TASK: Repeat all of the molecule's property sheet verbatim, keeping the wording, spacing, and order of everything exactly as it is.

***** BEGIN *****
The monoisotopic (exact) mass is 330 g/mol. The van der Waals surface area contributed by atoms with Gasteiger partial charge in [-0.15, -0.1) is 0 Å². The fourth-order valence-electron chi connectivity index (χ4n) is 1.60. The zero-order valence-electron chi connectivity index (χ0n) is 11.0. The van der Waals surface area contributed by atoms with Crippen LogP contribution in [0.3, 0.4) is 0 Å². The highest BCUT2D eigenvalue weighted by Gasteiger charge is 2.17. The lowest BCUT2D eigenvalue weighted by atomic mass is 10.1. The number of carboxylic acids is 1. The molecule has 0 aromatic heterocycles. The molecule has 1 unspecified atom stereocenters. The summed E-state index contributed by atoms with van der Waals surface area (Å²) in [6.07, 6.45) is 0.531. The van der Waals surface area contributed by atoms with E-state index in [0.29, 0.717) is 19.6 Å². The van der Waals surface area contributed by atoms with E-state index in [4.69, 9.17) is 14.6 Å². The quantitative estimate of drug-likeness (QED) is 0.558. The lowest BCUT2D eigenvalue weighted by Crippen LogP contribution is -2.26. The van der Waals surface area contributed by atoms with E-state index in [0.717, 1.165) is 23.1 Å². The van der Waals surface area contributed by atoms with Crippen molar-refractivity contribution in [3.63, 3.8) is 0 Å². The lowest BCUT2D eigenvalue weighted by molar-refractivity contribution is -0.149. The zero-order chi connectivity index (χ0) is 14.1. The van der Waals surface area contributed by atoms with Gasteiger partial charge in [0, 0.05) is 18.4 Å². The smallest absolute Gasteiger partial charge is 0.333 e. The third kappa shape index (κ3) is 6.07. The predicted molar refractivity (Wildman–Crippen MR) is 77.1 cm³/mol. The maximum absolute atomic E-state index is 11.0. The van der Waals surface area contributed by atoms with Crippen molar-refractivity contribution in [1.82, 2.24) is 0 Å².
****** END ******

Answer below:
The monoisotopic (exact) mass is 330 g/mol. The van der Waals surface area contributed by atoms with Gasteiger partial charge in [-0.15, -0.1) is 0 Å². The fourth-order valence-electron chi connectivity index (χ4n) is 1.60. The zero-order valence-electron chi connectivity index (χ0n) is 11.0. The van der Waals surface area contributed by atoms with Crippen LogP contribution in [0.3, 0.4) is 0 Å². The highest BCUT2D eigenvalue weighted by Gasteiger charge is 2.17. The lowest BCUT2D eigenvalue weighted by atomic mass is 10.1. The number of carboxylic acids is 1. The molecule has 0 aromatic heterocycles. The molecule has 1 unspecified atom stereocenters. The summed E-state index contributed by atoms with van der Waals surface area (Å²) in [6.07, 6.45) is 0.531. The van der Waals surface area contributed by atoms with E-state index in [0.29, 0.717) is 19.6 Å². The van der Waals surface area contributed by atoms with E-state index in [4.69, 9.17) is 14.6 Å². The quantitative estimate of drug-likeness (QED) is 0.558. The lowest BCUT2D eigenvalue weighted by Crippen LogP contribution is -2.26. The van der Waals surface area contributed by atoms with E-state index in [0.717, 1.165) is 23.1 Å². The van der Waals surface area contributed by atoms with Crippen molar-refractivity contribution in [3.63, 3.8) is 0 Å². The lowest BCUT2D eigenvalue weighted by molar-refractivity contribution is -0.149. The zero-order chi connectivity index (χ0) is 14.1. The van der Waals surface area contributed by atoms with Gasteiger partial charge in [0, 0.05) is 18.4 Å². The smallest absolute Gasteiger partial charge is 0.333 e. The third kappa shape index (κ3) is 6.07. The predicted molar refractivity (Wildman–Crippen MR) is 77.1 cm³/mol. The maximum absolute atomic E-state index is 11.0. The van der Waals surface area contributed by atoms with Crippen molar-refractivity contribution in [1.82, 2.24) is 0 Å².